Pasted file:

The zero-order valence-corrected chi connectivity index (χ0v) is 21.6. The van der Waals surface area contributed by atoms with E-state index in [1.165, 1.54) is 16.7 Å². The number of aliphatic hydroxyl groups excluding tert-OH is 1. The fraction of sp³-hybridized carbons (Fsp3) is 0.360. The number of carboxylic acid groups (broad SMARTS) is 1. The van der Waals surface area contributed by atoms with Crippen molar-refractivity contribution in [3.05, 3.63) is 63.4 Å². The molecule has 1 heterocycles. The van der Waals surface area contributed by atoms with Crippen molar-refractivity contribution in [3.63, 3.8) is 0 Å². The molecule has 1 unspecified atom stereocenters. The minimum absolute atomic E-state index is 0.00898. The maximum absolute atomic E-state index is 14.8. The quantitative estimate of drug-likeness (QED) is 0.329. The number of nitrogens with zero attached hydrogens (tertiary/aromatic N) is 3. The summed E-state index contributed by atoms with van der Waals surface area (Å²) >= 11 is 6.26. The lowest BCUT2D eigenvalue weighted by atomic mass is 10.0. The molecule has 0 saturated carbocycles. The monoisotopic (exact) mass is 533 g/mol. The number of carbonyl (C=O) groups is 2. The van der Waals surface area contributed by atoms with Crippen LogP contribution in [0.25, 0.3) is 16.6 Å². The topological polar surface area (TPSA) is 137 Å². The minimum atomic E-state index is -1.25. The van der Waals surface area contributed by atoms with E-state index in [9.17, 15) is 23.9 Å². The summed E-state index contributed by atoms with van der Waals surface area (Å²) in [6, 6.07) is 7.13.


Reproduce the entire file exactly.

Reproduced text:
The zero-order valence-corrected chi connectivity index (χ0v) is 21.6. The van der Waals surface area contributed by atoms with E-state index in [1.165, 1.54) is 16.7 Å². The number of aliphatic hydroxyl groups excluding tert-OH is 1. The fraction of sp³-hybridized carbons (Fsp3) is 0.360. The number of carboxylic acid groups (broad SMARTS) is 1. The van der Waals surface area contributed by atoms with Crippen molar-refractivity contribution in [3.05, 3.63) is 63.4 Å². The molecule has 1 heterocycles. The van der Waals surface area contributed by atoms with Crippen molar-refractivity contribution in [3.63, 3.8) is 0 Å². The molecule has 1 unspecified atom stereocenters. The minimum absolute atomic E-state index is 0.00898. The maximum absolute atomic E-state index is 14.8. The quantitative estimate of drug-likeness (QED) is 0.329. The number of nitrogens with zero attached hydrogens (tertiary/aromatic N) is 3. The summed E-state index contributed by atoms with van der Waals surface area (Å²) >= 11 is 6.26. The lowest BCUT2D eigenvalue weighted by atomic mass is 10.0. The molecule has 0 saturated carbocycles. The monoisotopic (exact) mass is 533 g/mol. The number of carbonyl (C=O) groups is 2. The van der Waals surface area contributed by atoms with Crippen LogP contribution in [0.25, 0.3) is 16.6 Å². The topological polar surface area (TPSA) is 137 Å². The minimum atomic E-state index is -1.25. The van der Waals surface area contributed by atoms with E-state index in [9.17, 15) is 23.9 Å². The summed E-state index contributed by atoms with van der Waals surface area (Å²) in [6, 6.07) is 7.13.